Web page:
The Administration Treats Torture As the New Normal

The people on the ground believed for some strange reason that their authorization to torture came straight from Rumsfeld and maybe even the White House. What on earth could have given them such a strange idea? See the Washington Post and the New York Times.

The new documents include several incidents of threatened executions of teenage and adult Iraqi detainees

Smart pundits are now predicting that Rumsfeld is being kept around to take the fall in six to twelve months for both the torture and the failure of the Iraq war. Meanwhile, even relatively mainstream inside-the-beltway types such as Matthew Yglesias now view the prospect of a war crimes prosecution with weary equanimity:

Laura Rozen looks at the latest developments on the torture front and remarks that it “is not1 at all inconceivable that some day not too many years off Rumsfeld and Bush will face arrest if they travel abroad for command responsibility for war crimes, like Pinochet.” Indeed, not only is it conceivable, I think in some ways it has to be regarded as expected at this point. I only hope the good judges of the rest of the democratic world recognize that it would be counterproductive to hand down indictments before this crew has left office, as such action would only inflame the embers of brain-dead nationalism that have done so much to get them re-elected.

The really interesting thing about the spate of stories we've seen over the past two weeks isn't so much that widespread torture was taking place (we knew that already) but that large swathes of the security and intelligence establishment issued various protests. It's testament both to the basic integrity of most of America's security professionals and to the utter moral depravity of the people in the Bush-Gonzalez-Rumsfeld-Wolfowitz-Feith-Cambone chain that this happened. In a decent world, Al Gonzalez would face some rough questions about all this at his confirmation hearings, but I don't think we live in that world.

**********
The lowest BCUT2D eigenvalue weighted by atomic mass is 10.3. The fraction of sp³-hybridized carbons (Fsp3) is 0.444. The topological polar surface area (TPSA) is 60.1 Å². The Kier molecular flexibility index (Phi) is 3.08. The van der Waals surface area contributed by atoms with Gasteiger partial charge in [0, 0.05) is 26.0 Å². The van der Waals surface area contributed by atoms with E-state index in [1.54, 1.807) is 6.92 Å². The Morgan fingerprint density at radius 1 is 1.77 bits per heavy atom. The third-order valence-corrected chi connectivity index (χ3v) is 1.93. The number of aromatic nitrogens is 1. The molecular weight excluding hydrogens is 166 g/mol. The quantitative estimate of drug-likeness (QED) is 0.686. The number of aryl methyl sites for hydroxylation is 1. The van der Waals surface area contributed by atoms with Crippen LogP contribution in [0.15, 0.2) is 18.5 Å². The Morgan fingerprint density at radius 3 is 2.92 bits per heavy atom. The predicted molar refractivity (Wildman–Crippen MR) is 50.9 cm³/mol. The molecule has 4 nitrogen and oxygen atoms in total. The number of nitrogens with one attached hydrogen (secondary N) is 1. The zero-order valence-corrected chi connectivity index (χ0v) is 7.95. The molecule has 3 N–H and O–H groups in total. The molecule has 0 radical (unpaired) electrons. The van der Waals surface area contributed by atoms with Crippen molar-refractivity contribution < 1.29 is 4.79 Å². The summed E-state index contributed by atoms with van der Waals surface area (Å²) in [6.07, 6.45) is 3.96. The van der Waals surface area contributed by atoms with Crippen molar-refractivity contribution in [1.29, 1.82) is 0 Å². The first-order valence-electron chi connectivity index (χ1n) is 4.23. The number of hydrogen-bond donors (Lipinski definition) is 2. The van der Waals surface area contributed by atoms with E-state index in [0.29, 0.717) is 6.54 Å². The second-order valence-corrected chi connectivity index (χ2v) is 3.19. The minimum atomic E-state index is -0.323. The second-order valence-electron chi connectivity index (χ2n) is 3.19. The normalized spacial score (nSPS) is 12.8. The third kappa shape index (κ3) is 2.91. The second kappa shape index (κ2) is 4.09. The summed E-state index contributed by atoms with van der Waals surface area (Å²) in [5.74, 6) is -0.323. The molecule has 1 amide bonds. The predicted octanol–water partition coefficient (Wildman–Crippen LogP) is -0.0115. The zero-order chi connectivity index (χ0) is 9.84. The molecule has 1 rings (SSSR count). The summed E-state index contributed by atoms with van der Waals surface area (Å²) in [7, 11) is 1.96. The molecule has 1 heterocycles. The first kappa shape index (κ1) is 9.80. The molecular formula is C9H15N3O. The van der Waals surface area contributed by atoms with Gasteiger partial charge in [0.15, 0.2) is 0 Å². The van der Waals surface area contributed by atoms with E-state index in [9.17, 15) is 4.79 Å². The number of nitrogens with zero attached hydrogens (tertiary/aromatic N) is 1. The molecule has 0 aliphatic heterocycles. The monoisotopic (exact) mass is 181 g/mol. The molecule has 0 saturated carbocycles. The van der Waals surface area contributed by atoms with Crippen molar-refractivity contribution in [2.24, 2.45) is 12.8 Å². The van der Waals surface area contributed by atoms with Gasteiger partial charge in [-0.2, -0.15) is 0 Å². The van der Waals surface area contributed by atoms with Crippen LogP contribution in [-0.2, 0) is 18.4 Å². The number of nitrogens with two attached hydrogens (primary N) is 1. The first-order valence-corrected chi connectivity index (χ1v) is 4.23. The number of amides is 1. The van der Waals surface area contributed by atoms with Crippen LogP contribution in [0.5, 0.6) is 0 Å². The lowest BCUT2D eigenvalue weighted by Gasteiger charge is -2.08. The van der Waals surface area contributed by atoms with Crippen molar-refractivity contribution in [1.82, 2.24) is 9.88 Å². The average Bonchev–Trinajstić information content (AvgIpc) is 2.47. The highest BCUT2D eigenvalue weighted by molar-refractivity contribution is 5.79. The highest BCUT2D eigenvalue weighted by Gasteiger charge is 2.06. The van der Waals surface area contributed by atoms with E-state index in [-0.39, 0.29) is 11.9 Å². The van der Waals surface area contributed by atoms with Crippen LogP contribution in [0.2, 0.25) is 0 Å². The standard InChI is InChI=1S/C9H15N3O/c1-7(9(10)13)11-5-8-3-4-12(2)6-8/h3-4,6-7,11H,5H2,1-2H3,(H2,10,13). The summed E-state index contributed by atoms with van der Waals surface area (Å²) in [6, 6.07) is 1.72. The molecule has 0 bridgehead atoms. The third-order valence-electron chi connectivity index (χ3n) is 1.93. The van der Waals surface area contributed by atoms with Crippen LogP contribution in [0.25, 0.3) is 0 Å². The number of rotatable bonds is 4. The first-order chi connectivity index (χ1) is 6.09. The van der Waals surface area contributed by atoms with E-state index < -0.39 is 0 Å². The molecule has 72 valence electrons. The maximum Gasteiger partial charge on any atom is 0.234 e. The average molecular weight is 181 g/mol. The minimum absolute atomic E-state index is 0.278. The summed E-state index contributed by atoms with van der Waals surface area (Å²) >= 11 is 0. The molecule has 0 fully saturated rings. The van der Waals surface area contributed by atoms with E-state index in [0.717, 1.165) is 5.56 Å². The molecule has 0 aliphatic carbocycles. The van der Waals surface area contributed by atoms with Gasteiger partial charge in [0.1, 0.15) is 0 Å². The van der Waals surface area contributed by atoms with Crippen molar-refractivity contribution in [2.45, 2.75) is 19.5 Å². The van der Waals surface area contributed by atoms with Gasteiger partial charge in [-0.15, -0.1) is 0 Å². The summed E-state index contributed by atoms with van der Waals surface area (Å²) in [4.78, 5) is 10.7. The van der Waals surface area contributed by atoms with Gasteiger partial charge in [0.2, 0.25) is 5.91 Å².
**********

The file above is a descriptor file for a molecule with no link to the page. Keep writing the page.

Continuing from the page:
This tired acceptance, this learned helplessness, in the face of wrist slaps for the unlucky grunts (much more than a few bad apples—we're talking pattern and practice here) and non-investigations of the guilty is itself tragic.

“What the documents show so far was that the abuse was widespread and systemic, that it was the result of decisions taken by high-ranking officials, and that the abuse took place within a culture of secrecy and neglect,” [ACLU lawyer Amrit] Singh said.

Much as it pains me, the failure of all three branches of our government to deal with this in a timely way seems like the strongest argument yet for the International Criminal Court—clearly even our domestic checks and balances are not up to the task. The military's internal nonjudicial punishments meted out for, say, graphically threating to kill detainees, are vastly insufficient for what are clear war crimes.

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14 Responses to The Administration Treats Torture As the New Normal

  1. fnord says:

    In fact Lawyers Against the War (LAW) did file criminal charges against G. W. Bush when he visited Canada recently, see:

    The case was dismissed as Bush was said to have diplomatic immunity. But he won’t be in office forever. -g

  2. Seth Gordon says:

    Any swing in public support that would make it safe for the Senate to ratify the ICC treaty would also make it safe for the Justice Department to prosecute the higher-level officers responsible for the torture. Obviously, neither of these things will happen so long as Bush is in power.

  3. CalculatedRisk says:

    The Washington Post calls it what it is:

    War Crimes
    Thursday, December 23, 2004; Page A22

    THANKS TO a lawsuit by the American Civil Liberties Union and other human rights groups, thousands of pages of government documents released this month have confirmed some of the painful truths about the abuse of foreign detainees by the U.S. military and the CIA — truths the Bush administration implacably has refused to acknowledge. Since the publication of photographs of abuse at Iraq’s Abu Ghraib prison in the spring the administration’s whitewashers — led by Defense Secretary Donald H. Rumsfeld — have contended that the crimes were carried out by a few low-ranking reservists, that they were limited to the night shift during a few chaotic months at Abu Ghraib in 2003, that they were unrelated to the interrogation of prisoners and that no torture occurred at the Guantanamo Bay prison where hundreds of terrorism suspects are held. The new documents establish beyond any doubt that every part of this cover story is false.